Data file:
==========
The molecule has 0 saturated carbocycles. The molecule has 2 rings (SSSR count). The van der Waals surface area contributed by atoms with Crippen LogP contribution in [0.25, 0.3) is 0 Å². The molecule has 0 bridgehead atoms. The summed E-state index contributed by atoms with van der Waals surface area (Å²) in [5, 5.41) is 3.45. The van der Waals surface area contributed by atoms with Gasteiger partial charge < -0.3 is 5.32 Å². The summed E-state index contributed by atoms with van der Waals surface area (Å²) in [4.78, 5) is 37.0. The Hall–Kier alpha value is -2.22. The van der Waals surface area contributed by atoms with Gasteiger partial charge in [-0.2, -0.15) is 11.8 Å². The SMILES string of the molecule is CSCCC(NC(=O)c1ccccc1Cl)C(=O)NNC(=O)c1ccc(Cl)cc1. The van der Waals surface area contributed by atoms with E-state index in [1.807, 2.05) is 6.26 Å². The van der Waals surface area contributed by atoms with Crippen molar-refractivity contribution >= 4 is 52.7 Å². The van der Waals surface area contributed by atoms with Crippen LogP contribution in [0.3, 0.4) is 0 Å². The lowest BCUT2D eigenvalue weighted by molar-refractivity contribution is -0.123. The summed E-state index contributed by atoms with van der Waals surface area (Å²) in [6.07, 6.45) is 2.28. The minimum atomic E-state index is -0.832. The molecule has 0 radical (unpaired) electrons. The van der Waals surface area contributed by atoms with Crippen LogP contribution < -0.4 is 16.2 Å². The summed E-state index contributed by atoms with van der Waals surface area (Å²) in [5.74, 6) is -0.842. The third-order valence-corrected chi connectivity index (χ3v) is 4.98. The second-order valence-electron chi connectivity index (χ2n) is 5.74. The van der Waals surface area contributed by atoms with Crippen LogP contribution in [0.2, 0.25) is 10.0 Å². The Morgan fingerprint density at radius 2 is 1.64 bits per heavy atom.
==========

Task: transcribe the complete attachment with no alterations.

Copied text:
The molecule has 0 saturated carbocycles. The molecule has 2 rings (SSSR count). The van der Waals surface area contributed by atoms with Crippen LogP contribution in [0.25, 0.3) is 0 Å². The molecule has 0 bridgehead atoms. The summed E-state index contributed by atoms with van der Waals surface area (Å²) in [5, 5.41) is 3.45. The van der Waals surface area contributed by atoms with Gasteiger partial charge < -0.3 is 5.32 Å². The summed E-state index contributed by atoms with van der Waals surface area (Å²) in [4.78, 5) is 37.0. The Hall–Kier alpha value is -2.22. The van der Waals surface area contributed by atoms with Gasteiger partial charge in [-0.2, -0.15) is 11.8 Å². The SMILES string of the molecule is CSCCC(NC(=O)c1ccccc1Cl)C(=O)NNC(=O)c1ccc(Cl)cc1. The van der Waals surface area contributed by atoms with E-state index in [1.807, 2.05) is 6.26 Å². The van der Waals surface area contributed by atoms with Crippen molar-refractivity contribution >= 4 is 52.7 Å². The van der Waals surface area contributed by atoms with Crippen LogP contribution in [0.3, 0.4) is 0 Å². The lowest BCUT2D eigenvalue weighted by molar-refractivity contribution is -0.123. The summed E-state index contributed by atoms with van der Waals surface area (Å²) in [6.07, 6.45) is 2.28. The minimum atomic E-state index is -0.832. The molecule has 0 radical (unpaired) electrons. The van der Waals surface area contributed by atoms with Crippen LogP contribution < -0.4 is 16.2 Å². The summed E-state index contributed by atoms with van der Waals surface area (Å²) in [5.74, 6) is -0.842. The third-order valence-corrected chi connectivity index (χ3v) is 4.98. The second-order valence-electron chi connectivity index (χ2n) is 5.74. The van der Waals surface area contributed by atoms with Crippen LogP contribution in [0.2, 0.25) is 10.0 Å². The Morgan fingerprint density at radius 2 is 1.64 bits per heavy atom.